From John Maudlin, here's why the panic - the commercial paper market is what runs the economy!

Quote of the Day: Mark to Market

If you don't follow these things, a lot of the present financial crisis comes from a change in accounting rules! Seriously! The FASB changed from a "mark-to-model" approach, where companies could value financial instruments such as mortgage-backed securities using a computer model based on default rates, to "mark-to-market", which is the price you'd get in the open market, based on the last sale of that asset. John Maudlin writes:
The current mark to market rule, while nice in theory, works in normal times. But it has the unintended consequence of making things worse in crisis times. Why should an institution have to write down a security which over time is going to pay back the lion's share or more of its value just because a severely stressed institution was forced to sell that security at a very low price in a time of crisis?

Yes, there needs to be transparency and we as investors need to know what is on the books of the companies that we invest in. But it is somewhat like my bank asking me to mark to market my home and pricing my loan daily based on that new price. If my neighbor loses his job and sells his home at auction, does that mean my home is now worth less two years from now. Maybe an even better analogy, if I am renting that home to a very good tenant, does my neighbor's price impair my income?

Tuesday, September 16, 2008

Quote of the Day: Stanford at the Olympics

From a newsletter by Ajit Dayal, Quantum Funds:
An interesting statistic: students (former and existing) of Stanford University in USA won 25 Olympic medals in China, of which 8 were gold, 13 were silver, and 4 were bronze. If Stanford were an independent country, it would have ranked as the 9th in terms of gold medals won and 11th in terms of total Olympic medals won.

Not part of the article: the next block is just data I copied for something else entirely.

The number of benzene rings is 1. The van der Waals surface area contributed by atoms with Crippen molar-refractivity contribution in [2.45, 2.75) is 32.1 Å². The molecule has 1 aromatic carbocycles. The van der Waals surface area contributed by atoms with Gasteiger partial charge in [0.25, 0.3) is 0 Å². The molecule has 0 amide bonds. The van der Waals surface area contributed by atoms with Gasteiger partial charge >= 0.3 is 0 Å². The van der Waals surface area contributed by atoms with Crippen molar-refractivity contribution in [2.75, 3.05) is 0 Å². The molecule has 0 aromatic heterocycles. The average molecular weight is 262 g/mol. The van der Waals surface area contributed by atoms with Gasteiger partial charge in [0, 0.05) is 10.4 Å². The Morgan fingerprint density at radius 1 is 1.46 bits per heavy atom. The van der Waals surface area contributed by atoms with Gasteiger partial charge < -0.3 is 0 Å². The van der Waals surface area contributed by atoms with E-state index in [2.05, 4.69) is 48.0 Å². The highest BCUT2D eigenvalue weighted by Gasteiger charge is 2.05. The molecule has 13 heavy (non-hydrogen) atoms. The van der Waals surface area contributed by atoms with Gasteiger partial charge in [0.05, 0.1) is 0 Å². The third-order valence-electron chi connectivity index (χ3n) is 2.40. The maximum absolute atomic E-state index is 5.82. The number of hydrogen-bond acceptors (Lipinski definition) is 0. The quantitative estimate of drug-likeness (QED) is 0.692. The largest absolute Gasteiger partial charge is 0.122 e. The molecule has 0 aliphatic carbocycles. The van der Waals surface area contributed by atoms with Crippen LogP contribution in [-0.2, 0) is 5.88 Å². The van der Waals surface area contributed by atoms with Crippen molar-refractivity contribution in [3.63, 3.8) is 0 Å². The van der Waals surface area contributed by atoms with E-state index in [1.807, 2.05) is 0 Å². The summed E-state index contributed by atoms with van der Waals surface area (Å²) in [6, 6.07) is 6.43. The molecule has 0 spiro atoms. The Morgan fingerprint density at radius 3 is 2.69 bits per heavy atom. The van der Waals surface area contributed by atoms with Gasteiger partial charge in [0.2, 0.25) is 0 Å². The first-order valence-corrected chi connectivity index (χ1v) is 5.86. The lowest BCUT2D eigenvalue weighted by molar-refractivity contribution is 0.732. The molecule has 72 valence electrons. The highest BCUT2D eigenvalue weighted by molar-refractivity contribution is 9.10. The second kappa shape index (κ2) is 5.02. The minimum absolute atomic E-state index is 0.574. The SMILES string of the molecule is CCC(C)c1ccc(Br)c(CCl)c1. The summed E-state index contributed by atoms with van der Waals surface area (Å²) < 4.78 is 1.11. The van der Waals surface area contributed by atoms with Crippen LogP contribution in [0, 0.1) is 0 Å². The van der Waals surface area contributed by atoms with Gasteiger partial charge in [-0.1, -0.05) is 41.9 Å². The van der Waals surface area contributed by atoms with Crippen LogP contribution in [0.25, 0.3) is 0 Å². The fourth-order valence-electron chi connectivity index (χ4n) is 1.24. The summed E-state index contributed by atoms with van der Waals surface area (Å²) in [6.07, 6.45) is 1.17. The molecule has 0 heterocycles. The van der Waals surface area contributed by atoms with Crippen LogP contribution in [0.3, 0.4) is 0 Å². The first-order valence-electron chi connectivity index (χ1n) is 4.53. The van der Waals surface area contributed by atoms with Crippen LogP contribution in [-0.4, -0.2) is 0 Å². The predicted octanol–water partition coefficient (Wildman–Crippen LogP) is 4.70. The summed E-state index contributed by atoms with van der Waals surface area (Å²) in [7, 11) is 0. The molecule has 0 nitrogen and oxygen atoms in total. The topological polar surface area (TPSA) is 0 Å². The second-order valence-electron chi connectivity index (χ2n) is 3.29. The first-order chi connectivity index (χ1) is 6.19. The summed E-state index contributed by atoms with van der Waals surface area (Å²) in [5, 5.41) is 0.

Monday, September 15, 2008

Quote of the Day: Leveraged Lehman

John Hussman of the Hussman Funds writes:
Last week, Lehman reported $600 billion in assets, on less than $20 billion of common shareholder equity. ... Put another way, a markdown in the value of Lehman's assets by just over 3% would wipe out that reported shareholder equity. One would need to have a great deal of faith in that asset valuation to be willing to buy the company out at any price, since an outright buyer would have to agree to pay off Lehman's bondholders (in excess of $100 billion).

Wow, think homeowner with a $300,000 house, but his equity in the house is only $10,000, and with the house, and credit card and other debts of $50,000. Hmm, so turns out our most esteemed financial firms are no different from the lay homeowner?

Saturday, September 13, 2008

Chart of the Day: Real Estate Predictions

Predictions by John Burns of John Burns Real Estate Consulting, reported by the always brilliant John Maudlin.

Friday, September 05, 2008

ANWR Oil Reserves

Some numbers to mull on ...

Mean estimate of ANWR Area 1002 Technically Recoverable Oil
7.7 billion barrels**

US proven oil reserves
21.8 billion barrels

**This estimate is only for the federally controlled area, and was done when oil was at $20/bl. Given that oil is more than 5 times that number, ANWR could have substantially larger oil reserves.

Wednesday, September 03, 2008

RNC: Day Two Impressions

I only watched the RNC from about 9 or so. And I must say, it was quite a view. The one thing the GOP does better than the Dems is stay on schedule. Especially this year in a truncated convention where time was critical.

The video tribute to Michael Mansoor literally had me in tears. At a time of so much selfishness and cynicism, here was a young man who leaped on a grenade to protect his fellow soldiers. That, and the tribute to the veterans of different wars, set the evening in a really good way for me.